Sincerity of emotion in a photograph, as with any work of art, is often the most beautiful thing about it, whether we are directly aware of its effect on us or not. With portrait photography, or photos of people in general, this is especially prevalent. It’s hard to deny the emotions and expressions of faces looking out at us, beseeching an interaction of the heart.
Landscape photography and events photography can have an effect too. Atmospheres of places and events resonate when captured by a photographer or artist who has taken the time to connect before clicking the shutter. When we are in tune with a place or people, we can capture what we’re experiencing more fully. Sometimes we do this without thinking, but a conscious effort can help us bring this into every photo. And the impact of these special photographs on us and on others can be as far-reaching as the ripples of a pebble in a still pool.
Telecommunications company, Orange, carried out a study of the effects of photographs on people for an online album they were creating as part of a marketing campaign. The study, carried out by Peter Naish, a doctor of psychology at the Open University, found that viewing these photographs, consistently lifted people’s mood by 11% – this was compared to the 1% increase in mood by groups who attempted to eat, listen, watch, drink or eat their way to feeling better. It affected relaxation too.
“Photo albums were proven to be a far more effective way of unwinding, with subjects recording an average relaxation score of 22%. Wine and chocolate led to scores of 14% and 8% respectively.”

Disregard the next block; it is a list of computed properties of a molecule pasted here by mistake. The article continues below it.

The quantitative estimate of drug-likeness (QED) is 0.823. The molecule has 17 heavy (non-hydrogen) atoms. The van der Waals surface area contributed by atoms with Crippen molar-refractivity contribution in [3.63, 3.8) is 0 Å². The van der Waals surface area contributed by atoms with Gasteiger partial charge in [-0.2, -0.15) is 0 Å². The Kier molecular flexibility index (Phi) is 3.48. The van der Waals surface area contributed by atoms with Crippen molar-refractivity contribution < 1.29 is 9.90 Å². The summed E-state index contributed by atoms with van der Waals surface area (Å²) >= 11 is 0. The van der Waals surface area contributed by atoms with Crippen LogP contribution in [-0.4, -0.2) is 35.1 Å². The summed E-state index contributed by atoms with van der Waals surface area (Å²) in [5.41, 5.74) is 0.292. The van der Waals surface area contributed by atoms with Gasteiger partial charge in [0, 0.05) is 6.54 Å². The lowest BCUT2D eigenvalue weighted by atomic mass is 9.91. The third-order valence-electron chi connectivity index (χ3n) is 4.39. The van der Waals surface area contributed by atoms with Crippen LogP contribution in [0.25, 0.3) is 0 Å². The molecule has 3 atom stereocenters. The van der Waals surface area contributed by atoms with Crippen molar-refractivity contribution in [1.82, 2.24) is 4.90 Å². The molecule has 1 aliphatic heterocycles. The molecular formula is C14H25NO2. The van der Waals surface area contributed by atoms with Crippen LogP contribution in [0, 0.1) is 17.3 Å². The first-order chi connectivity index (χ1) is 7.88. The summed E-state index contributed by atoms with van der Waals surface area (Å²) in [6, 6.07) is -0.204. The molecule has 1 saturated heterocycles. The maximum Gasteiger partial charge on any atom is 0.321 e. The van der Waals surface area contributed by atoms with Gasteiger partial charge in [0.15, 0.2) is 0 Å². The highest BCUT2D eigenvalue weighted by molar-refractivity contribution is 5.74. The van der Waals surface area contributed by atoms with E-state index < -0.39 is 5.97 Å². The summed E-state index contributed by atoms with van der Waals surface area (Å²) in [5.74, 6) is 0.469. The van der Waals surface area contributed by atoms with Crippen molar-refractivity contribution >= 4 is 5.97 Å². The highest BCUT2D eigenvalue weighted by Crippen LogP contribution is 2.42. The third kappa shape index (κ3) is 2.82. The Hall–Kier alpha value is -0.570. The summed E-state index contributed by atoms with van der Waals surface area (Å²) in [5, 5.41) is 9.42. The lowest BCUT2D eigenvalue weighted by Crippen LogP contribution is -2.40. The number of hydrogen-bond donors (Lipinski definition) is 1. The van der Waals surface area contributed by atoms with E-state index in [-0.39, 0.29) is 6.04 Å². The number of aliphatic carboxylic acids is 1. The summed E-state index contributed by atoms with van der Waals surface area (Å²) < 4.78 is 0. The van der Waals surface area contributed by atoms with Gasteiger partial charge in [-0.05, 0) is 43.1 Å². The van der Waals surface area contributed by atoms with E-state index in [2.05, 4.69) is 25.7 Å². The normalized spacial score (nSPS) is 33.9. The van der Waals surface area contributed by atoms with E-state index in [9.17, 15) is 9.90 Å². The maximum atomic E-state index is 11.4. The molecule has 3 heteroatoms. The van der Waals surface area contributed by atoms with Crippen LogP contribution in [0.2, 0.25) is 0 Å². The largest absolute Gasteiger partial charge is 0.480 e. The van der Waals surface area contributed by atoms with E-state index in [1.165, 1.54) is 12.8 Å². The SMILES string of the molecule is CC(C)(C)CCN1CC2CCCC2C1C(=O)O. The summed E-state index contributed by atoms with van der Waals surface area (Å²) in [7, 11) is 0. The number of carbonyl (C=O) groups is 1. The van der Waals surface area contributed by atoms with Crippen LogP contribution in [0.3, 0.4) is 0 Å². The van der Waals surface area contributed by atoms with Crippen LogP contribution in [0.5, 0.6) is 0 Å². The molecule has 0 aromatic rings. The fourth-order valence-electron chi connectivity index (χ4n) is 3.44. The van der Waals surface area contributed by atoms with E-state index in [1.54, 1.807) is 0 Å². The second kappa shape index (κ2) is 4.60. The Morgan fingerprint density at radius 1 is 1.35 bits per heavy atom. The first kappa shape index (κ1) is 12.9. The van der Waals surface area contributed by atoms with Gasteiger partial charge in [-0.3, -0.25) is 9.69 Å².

Recently I read, though for the life of me I can’t find where, that when a person feels low, it can be incredibly difficult to recall positive memories. So the last time I was not in the best form, I tested it out. I sat in a comfortable place on my own and tried to remember some happy memories. Though acutely aware that my life is filled with more happiness than difficulty, it was an ardent struggle. I couldn’t do it! So happening upon this study regarding the effect photographs have on us was like finding a little gem. The next time I’m attempting to ‘remember’ my way out of a bad mood, I’m going to dig out some old photos of places and people I love and let them work their magic.
What effects do your most cherished photographs have on you? Feel free to share in the comments here or the dak photography Facebook page or Twitter account.
Have a wonderful weekend and create some beautiful memories or dig out those old photo albums from the drawer.
[…] also enjoyed Dr. Peter Naish’s study on how photographs lift your mood and happiness level. Naish found that the common things […]